Sunday, December 28, 2003

Best of 2003: Classical music

By Janelle Gelfand
The Cincinnati Enquirer

The classical year 2003 included great performances and triumphant tours.

In notable milestones, Music Hall, whose stage has brought the world to Cincinnati, turned 125.

Here's a classical countdown of the year's best moments:

1. Triumphant homecoming: In January, a capacity crowd braved snow to hear Boston Pops maestro and former Cincinnatian Keith Lockhart conduct the Cincinnati Chamber Orchestra in Memorial Hall, in first visit back to the Queen City since 1999.

2. Rising star maestra: In February, in a sold-out The Marriage of Figaro at the University of Cincinnati College-Conservatory of Music, it was no fluke that the largest applause went to Xian Zhang, a CCM conductor whose career has ascended since winning the Maazel/Vilar Conductors' Competition last year.

3. Acoustical gem: In March, the Dayton Philharmonic, led by Neal Gittleman, christened Mead Theatre in Dayton's $121 million Benjamin & Marian Schuster Performing Arts Center. By the end of the evening it was clear: This is one of the most stunning acoustical spaces in Ohio - perhaps in the nation.

4. High-voltage buzz: During the second week of war with Iraq, Paavo J”rvi took the Cincinnati Symphony on his first tour as music director to America's most important halls. A Who's Who of the musical world was in Carnegie Hall on March 31 for his first concert there with the orchestra, and the hall was buzzing. Small wonder; the high-voltage program of Erkki-Sven Tuur, Sibelius and Shostakovich was electrifying.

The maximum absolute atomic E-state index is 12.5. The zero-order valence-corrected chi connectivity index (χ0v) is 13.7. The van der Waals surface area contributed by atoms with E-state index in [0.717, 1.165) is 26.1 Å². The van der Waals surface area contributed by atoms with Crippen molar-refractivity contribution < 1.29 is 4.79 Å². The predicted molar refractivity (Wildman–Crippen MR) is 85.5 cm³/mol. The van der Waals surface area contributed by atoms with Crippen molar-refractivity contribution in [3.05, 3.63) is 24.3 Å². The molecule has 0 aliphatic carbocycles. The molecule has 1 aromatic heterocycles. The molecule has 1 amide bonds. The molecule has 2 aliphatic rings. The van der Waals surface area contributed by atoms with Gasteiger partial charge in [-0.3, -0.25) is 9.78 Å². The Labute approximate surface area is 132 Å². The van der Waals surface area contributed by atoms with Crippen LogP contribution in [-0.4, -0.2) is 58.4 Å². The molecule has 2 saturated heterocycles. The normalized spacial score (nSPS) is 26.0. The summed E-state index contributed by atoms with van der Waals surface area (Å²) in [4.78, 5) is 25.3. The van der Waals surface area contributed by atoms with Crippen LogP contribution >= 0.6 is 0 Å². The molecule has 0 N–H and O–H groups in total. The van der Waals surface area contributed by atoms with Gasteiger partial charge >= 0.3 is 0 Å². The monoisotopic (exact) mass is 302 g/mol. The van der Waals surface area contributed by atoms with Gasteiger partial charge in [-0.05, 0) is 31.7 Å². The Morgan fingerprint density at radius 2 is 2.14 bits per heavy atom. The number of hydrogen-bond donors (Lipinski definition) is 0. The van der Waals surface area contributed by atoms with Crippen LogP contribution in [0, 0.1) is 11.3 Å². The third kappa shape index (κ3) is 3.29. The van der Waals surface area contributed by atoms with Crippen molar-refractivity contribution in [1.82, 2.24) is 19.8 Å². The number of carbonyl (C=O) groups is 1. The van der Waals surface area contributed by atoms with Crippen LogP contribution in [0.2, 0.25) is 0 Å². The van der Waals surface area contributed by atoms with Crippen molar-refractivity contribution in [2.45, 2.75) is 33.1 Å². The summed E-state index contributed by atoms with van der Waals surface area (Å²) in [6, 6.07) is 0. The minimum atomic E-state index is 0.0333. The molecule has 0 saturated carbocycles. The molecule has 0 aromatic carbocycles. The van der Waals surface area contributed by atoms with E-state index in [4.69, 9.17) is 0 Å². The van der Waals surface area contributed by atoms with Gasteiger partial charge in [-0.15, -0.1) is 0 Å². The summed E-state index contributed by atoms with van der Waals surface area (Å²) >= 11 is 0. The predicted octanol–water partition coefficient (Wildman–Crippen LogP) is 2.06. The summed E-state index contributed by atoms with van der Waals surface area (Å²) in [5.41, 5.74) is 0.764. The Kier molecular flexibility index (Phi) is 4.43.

5. Hypnotic Glass: In April, minimalist composer Philip Glass was in the audience for the regional premiere of his Symphony No. 5 by more than 200 CCM performers in Corbett Auditorium. It was so hypnotic and emotionally charged, one barely noticed 100 minutes had elapsed at its conclusion.

6. A visionary combo: The Cincinnati Chamber Orchestra, Vocal Arts Ensemble of Cincinnati and CCM soloists, led by conductor Mischa Santora, gave a rare performance of J.S. Bach's St. John Passion in April at St. Peter in Chains Cathedral - a unique, visionary coming together.

7. Herculean Elijah: In May, bass-baritone James Morris' Herculean account of the title role of Mendelssohn's Elijah - one night after singing Verdi's Requiem - will be remembered as one of the great performances heard on Music Hall's stage.

8. One-woman show: In June, Catherine Malfitano was a one-woman phenomenon in Cincinnati Opera's Triple Bill - a knockout production by artistic director Nicholas Muni.

9. Explosive beginning: In September, it wasn't so much the sheer visceral thrill of Shostakovich's Fifth at the Cincinnati Symphony's season-opening concert, but the feeling that one had heard something truly extraordinary. J”rvi made you listen to every note, and the result was deeply involving and ultimately, thrilling.

10. Hopelessly in love: In November, J”rvi led the symphony on its first international tour together to Japan. The Greater Cincinnati Chamber of Commerce held seminars in Japan in tandem with symphony concerts, to boost Japanese business in the Tristate. The tour was an over-the-top triumph, with up to four encores nightly and J”rvi stretching his musicians to a new level.

Said J”rvi: "After this tour, I have hopelessly fallen in love again."


Best of 2003: Classical music
Best of 2003: Film
Best of 2003: Theater
Best of 2003: Dance
Best of 2003: Pop music
Best of 2003: Visual art

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